In 1970, Andrews retired from the ATMA and settled in Charlotte, N.C. She remained active, writing The Men and the Mills and American Textiles, a serialized history of the textile industry which appeared in the Southern Textile News. She also ran a public relations firm, Andrewtex, consulted for the first International Trade Mart in Honduras, and lectured on textile machinery in Asian countries. In North Carolina, Andrews participated in civic organizations, church activities, museum fundraising, and various charity functions. Mildred Andrews died in October 1984.


2.25 Linear Feet

Language of Materials



Papers documenting Andrews’ writing activities and interests in the textile industry, including drafts of The Men and the Mills and “American Textiles,” a series of articles on textile industry history published in the Southern Textile News; records documenting her service with the American Textile Machinery Association (ATMA), including her tenure as executive secretary (1955-1968), and management of the American Textile Machinery Exhibitions-International (1952-1965); and a small quantity of material documenting her participation in international trade missions and the operations of Andrewtex, a public relations consulting firm Andrews established after her departure from ATMA. Includes photographs documenting Andrews’ participation in ATMA meetings, exhibitions, and trade missions; and a small quantity of images documenting her personal activities.


The collection is organized in three series. Series 1: Correspondence and Office Records (1942-1982), contains files related to Andrews’ service as ATMA executive secretary, international trade missions and exhibitions, Andrewtex, and a small quantity of textile industry publications. Series 2: Publication Materials (1976-1979), contains various stages of drafts of her writing for American Textiles and The Men and The Mills. Series 3: Photographs (1952-1982), contains images documenting ATMA meetings and exhibitions, trade missions in which Andrews participated, and a small quantity of images documenting her personal activities and the textile industry. Series 4: Travel planning, expense reports and trip records, contains trip records to Argentina and Brazil and expense reports for Mildred Gwin Andrews.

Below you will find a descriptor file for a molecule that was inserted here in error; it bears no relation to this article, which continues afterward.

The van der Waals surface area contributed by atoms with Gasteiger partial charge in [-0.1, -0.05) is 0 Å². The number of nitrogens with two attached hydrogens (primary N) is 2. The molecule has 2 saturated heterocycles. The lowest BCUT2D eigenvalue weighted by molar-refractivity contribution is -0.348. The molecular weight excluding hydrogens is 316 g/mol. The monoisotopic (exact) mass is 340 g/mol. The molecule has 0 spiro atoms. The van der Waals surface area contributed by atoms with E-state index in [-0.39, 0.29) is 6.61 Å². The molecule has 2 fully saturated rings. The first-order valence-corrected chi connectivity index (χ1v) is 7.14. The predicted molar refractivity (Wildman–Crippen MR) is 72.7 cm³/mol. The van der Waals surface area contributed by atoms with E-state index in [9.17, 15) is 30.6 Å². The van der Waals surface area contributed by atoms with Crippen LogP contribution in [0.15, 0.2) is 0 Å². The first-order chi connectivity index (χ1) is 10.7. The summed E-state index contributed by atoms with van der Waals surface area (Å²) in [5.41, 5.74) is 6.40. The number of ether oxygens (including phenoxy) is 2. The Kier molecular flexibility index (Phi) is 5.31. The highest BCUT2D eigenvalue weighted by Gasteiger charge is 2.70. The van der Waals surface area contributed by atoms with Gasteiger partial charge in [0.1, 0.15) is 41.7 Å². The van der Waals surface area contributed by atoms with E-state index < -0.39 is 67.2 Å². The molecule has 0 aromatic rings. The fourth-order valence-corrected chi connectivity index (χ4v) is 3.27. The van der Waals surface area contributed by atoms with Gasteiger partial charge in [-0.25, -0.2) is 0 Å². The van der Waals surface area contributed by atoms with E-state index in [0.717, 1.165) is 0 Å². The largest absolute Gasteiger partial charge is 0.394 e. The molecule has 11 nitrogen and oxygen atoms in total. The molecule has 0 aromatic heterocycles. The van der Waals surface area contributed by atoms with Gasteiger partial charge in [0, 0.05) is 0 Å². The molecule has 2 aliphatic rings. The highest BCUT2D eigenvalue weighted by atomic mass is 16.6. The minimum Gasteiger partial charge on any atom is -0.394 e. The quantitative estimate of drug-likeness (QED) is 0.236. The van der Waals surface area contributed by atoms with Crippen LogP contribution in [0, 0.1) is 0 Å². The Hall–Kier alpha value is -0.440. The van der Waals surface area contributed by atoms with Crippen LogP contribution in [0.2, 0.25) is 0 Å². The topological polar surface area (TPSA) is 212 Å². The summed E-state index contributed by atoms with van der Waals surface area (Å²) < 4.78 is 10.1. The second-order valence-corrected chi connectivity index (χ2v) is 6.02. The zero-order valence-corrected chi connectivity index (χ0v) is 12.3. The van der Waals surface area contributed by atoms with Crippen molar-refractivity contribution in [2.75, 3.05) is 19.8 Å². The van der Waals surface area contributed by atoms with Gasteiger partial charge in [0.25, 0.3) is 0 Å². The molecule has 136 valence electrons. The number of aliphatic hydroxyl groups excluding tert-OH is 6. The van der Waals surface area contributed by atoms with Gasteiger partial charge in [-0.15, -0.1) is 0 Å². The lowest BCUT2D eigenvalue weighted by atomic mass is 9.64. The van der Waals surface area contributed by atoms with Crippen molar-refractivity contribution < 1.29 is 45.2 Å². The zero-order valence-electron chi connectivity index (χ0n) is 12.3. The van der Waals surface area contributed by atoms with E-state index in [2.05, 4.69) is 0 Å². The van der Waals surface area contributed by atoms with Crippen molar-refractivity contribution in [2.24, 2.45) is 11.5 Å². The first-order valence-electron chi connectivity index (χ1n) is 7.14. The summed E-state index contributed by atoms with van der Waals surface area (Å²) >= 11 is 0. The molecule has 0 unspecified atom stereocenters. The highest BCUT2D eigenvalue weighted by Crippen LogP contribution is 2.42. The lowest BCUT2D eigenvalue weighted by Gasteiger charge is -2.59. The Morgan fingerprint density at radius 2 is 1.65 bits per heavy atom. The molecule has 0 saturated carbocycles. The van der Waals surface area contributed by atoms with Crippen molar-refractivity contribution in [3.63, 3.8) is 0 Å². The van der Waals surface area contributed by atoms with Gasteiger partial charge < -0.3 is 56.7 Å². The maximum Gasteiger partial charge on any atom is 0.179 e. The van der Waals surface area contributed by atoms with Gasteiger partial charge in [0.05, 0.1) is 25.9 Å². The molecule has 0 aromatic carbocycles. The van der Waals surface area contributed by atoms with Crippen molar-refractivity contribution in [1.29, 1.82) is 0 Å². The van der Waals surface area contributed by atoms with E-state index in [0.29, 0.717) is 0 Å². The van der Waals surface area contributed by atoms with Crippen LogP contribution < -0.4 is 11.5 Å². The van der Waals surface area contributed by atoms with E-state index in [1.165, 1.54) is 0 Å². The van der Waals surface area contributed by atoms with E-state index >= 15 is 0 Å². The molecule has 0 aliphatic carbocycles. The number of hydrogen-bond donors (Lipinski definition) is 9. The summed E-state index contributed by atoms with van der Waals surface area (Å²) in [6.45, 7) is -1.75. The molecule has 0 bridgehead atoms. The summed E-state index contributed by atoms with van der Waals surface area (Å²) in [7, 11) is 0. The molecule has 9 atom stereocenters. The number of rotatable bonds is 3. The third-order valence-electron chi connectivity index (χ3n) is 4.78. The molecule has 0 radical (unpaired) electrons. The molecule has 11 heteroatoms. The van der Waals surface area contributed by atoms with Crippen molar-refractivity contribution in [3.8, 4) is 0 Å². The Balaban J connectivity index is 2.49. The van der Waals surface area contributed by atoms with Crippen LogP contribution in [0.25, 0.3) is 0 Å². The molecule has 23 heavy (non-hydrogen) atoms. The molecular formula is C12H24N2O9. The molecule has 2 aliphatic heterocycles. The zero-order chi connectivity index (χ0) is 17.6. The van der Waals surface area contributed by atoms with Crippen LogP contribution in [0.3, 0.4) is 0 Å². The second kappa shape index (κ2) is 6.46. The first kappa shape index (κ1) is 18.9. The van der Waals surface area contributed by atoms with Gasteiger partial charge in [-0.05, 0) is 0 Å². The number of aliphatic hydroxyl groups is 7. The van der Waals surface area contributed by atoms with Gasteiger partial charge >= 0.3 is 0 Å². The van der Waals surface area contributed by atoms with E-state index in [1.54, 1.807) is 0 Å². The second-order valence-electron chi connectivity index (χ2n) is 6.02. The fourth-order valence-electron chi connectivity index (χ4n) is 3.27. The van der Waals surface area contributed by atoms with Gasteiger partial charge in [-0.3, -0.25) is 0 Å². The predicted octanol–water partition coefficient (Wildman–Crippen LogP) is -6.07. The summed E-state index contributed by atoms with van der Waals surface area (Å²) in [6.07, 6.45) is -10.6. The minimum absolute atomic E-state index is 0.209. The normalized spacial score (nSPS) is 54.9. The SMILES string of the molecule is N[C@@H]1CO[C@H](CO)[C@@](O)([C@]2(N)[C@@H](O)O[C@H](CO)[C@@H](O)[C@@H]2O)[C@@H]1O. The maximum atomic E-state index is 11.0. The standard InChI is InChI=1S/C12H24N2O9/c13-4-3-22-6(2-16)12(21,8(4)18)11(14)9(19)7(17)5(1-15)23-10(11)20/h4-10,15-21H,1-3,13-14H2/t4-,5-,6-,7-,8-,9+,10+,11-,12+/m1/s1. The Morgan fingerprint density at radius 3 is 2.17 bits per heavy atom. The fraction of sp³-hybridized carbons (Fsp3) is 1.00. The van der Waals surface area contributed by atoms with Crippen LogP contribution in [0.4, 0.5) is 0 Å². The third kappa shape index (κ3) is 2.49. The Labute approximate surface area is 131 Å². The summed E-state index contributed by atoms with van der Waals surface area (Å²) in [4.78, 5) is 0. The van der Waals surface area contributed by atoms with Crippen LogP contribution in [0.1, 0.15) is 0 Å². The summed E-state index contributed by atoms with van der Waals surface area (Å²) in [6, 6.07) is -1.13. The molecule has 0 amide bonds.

Immediate Source of Acquisition

Gift of Gwin Barnwell Dalton.

Processing Information

Processed by James Kusik, 2000.

Mildred Gwin Andrews papers
James Kusik
Description rules
Describing Archives: A Content Standard
Language of description
Script of description
Code for undetermined script
Language of description note

Repository Details

Part of the Manuscript Collections, J. Murrey Atkins Library Special Collections and University Archives, UNC Charlotte Repository

Atkins Library, UNC Charlotte
9201 University City Blvd
Charlotte NC 28223 United States

About this Site

Finding aids are guides to archival collections, including manuscripts, university records, and oral history collections. These guides help you find physical collections which can be viewed in the Dalton Reading Room on the 10th floor of Atkins Library. A small number of finding aids link to digital content online. Please contact us to learn more or to schedule an appointment:

Special Collections and University Archives
J. Murrey Atkins Library, UNC Charlotte
(704) 687-1170
Schedule an Appointment